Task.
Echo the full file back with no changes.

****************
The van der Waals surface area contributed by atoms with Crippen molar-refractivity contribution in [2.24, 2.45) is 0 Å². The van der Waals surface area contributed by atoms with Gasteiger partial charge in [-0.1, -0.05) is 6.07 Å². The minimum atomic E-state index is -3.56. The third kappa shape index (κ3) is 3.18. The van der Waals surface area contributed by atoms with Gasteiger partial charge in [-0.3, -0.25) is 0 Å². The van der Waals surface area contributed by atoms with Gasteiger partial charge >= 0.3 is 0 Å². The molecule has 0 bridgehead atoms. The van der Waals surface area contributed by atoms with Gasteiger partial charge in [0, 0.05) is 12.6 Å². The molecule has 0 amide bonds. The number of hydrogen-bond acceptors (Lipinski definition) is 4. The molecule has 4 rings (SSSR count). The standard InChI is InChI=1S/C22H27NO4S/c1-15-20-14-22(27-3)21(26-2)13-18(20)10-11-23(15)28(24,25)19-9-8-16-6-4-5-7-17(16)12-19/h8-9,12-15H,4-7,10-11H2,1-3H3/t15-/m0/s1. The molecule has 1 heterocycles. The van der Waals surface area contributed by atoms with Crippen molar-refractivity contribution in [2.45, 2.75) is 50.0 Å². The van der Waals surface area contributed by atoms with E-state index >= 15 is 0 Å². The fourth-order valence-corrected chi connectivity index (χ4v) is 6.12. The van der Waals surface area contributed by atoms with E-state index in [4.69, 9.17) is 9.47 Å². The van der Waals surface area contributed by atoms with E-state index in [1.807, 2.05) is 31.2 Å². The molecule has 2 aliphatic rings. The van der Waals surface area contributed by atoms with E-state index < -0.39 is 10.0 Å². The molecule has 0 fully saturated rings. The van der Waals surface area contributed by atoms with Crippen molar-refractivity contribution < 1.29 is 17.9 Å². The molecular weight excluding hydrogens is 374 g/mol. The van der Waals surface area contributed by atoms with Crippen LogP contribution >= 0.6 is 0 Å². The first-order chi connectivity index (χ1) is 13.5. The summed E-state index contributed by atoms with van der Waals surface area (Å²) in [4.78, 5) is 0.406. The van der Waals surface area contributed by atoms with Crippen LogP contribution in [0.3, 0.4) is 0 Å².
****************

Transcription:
The van der Waals surface area contributed by atoms with Crippen molar-refractivity contribution in [2.24, 2.45) is 0 Å². The van der Waals surface area contributed by atoms with Gasteiger partial charge in [-0.1, -0.05) is 6.07 Å². The minimum atomic E-state index is -3.56. The third kappa shape index (κ3) is 3.18. The van der Waals surface area contributed by atoms with Gasteiger partial charge in [-0.3, -0.25) is 0 Å². The van der Waals surface area contributed by atoms with Gasteiger partial charge >= 0.3 is 0 Å². The molecule has 0 bridgehead atoms. The van der Waals surface area contributed by atoms with Gasteiger partial charge in [0, 0.05) is 12.6 Å². The molecule has 0 amide bonds. The number of hydrogen-bond acceptors (Lipinski definition) is 4. The molecule has 4 rings (SSSR count). The standard InChI is InChI=1S/C22H27NO4S/c1-15-20-14-22(27-3)21(26-2)13-18(20)10-11-23(15)28(24,25)19-9-8-16-6-4-5-7-17(16)12-19/h8-9,12-15H,4-7,10-11H2,1-3H3/t15-/m0/s1. The molecule has 1 heterocycles. The van der Waals surface area contributed by atoms with Crippen molar-refractivity contribution in [2.45, 2.75) is 50.0 Å². The van der Waals surface area contributed by atoms with E-state index >= 15 is 0 Å². The fourth-order valence-corrected chi connectivity index (χ4v) is 6.12. The van der Waals surface area contributed by atoms with E-state index in [4.69, 9.17) is 9.47 Å². The van der Waals surface area contributed by atoms with E-state index in [1.807, 2.05) is 31.2 Å². The molecule has 2 aliphatic rings. The van der Waals surface area contributed by atoms with E-state index < -0.39 is 10.0 Å². The molecule has 0 fully saturated rings. The van der Waals surface area contributed by atoms with Crippen molar-refractivity contribution < 1.29 is 17.9 Å². The molecular weight excluding hydrogens is 374 g/mol. The van der Waals surface area contributed by atoms with Crippen LogP contribution >= 0.6 is 0 Å². The first-order chi connectivity index (χ1) is 13.5. The summed E-state index contributed by atoms with van der Waals surface area (Å²) in [4.78, 5) is 0.406. The van der Waals surface area contributed by atoms with Crippen LogP contribution in [0.3, 0.4) is 0 Å².